We tend to think of all-inclusives in tropical settings like Mexico and the Caribbean, but the category’s sense of place is expanding. You can’t get much further away from margarita lessons and limbo beach parties than southwestern Utah. That’s where the all-inclusive Red Mountain Resort builds its experience around adventure trips to nearby Zion National Park, boot camps, bird watching and other team-building activities. Some of the meeting space, which ranges up to almost 10,000 sq. ft., offers aromatherapy for weary muscles along with state-of-the-art A/V.
And at Miraval Arizona Resort & Spa in Tucson, this Hyatt-owned property with several meeting rooms ranging in size up to 1,700 sq. ft. leads with all-inclusive group packages that combine experiencing the surrounding natural beauty on hikes and mountain bikes with wellness activities like yoga and meditation. Hilton’s Baruth sees the growing appeal of wellness as an all-inclusive offering too.
“Our customers are heavily taking sustainability and wellness offerings into consideration when booking meetings and events,” she says. “As we anticipate this to be a continued priority, Hilton is relaunching our Meet with Purpose program to focus on three new pillars—Gather, Nourish and Impact. The program allows meeting planners to easily integrate healthy, sustainable and locally sourced menus into their meeting agenda, in addition to social impact opportunities and sustainable elements to help offset carbon footprints and sustain personal wellness.”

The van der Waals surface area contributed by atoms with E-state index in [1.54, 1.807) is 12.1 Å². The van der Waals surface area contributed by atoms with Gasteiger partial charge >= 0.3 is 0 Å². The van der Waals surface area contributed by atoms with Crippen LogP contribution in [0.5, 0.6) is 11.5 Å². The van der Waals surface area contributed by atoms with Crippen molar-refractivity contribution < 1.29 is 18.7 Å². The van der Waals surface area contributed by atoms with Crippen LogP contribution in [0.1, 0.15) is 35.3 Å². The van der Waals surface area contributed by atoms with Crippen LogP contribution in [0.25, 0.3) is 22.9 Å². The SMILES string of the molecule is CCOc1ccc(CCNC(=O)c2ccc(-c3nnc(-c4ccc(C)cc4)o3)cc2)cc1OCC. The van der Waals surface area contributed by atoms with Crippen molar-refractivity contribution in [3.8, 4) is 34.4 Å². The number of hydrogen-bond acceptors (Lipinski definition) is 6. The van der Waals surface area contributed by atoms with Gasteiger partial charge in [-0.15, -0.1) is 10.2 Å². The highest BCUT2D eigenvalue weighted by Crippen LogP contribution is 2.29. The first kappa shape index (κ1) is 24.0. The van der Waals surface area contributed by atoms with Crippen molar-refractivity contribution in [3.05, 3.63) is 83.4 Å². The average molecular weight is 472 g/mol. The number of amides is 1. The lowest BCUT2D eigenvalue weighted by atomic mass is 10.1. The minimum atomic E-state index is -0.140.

For meeting professionals, the set price and centralized focus of an all-inclusive property frees up bandwidth for other aspects of program planning. And with an ever-broadening span of settings and experiences offered on an all-inclusive basis, planners have more options than ever before to match their groups with the types of experience they seek.
“We tend to think of all-inclusives in tropical settings, but the category’s sense of place is expanding.”
As Baruth notes, “Travel itself is seen as a different type of entertainment. In fact, a recent travel survey says 71% would skip concerts and movies to spend that money on travel. They want to connect and create shareable moments for social media. For all-inclusive resorts, they’re looking for a personalized approach and want to build relationships with people on property to get that local touch that always enriches a hotel stay.”